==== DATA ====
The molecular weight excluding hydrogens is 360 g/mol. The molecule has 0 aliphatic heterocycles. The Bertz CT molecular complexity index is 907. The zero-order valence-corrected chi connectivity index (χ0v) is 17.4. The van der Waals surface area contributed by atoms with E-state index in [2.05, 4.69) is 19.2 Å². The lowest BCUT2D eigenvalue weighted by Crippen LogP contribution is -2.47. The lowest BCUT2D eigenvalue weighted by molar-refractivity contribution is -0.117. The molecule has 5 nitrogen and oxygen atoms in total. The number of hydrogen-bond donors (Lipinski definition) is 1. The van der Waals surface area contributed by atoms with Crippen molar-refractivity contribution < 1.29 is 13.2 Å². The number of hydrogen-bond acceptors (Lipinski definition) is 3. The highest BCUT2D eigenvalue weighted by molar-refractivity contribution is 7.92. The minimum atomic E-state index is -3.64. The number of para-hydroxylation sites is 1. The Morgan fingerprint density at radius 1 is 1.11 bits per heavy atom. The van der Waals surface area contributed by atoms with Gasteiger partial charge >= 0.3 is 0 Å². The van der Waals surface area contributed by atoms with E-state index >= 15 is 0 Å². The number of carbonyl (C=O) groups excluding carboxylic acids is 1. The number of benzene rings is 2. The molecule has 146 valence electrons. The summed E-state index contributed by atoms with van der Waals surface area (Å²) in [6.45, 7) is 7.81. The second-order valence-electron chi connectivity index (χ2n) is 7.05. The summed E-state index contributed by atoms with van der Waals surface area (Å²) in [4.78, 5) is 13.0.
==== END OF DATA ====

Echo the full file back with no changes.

The molecular weight excluding hydrogens is 360 g/mol. The molecule has 0 aliphatic heterocycles. The Bertz CT molecular complexity index is 907. The zero-order valence-corrected chi connectivity index (χ0v) is 17.4. The van der Waals surface area contributed by atoms with E-state index in [2.05, 4.69) is 19.2 Å². The lowest BCUT2D eigenvalue weighted by Crippen LogP contribution is -2.47. The lowest BCUT2D eigenvalue weighted by molar-refractivity contribution is -0.117. The molecule has 5 nitrogen and oxygen atoms in total. The number of hydrogen-bond donors (Lipinski definition) is 1. The van der Waals surface area contributed by atoms with Crippen molar-refractivity contribution < 1.29 is 13.2 Å². The number of hydrogen-bond acceptors (Lipinski definition) is 3. The highest BCUT2D eigenvalue weighted by molar-refractivity contribution is 7.92. The minimum atomic E-state index is -3.64. The number of para-hydroxylation sites is 1. The Morgan fingerprint density at radius 1 is 1.11 bits per heavy atom. The van der Waals surface area contributed by atoms with Gasteiger partial charge >= 0.3 is 0 Å². The van der Waals surface area contributed by atoms with E-state index >= 15 is 0 Å². The number of carbonyl (C=O) groups excluding carboxylic acids is 1. The number of benzene rings is 2. The molecule has 146 valence electrons. The summed E-state index contributed by atoms with van der Waals surface area (Å²) in [6.45, 7) is 7.81. The second-order valence-electron chi connectivity index (χ2n) is 7.05. The summed E-state index contributed by atoms with van der Waals surface area (Å²) in [4.78, 5) is 13.0.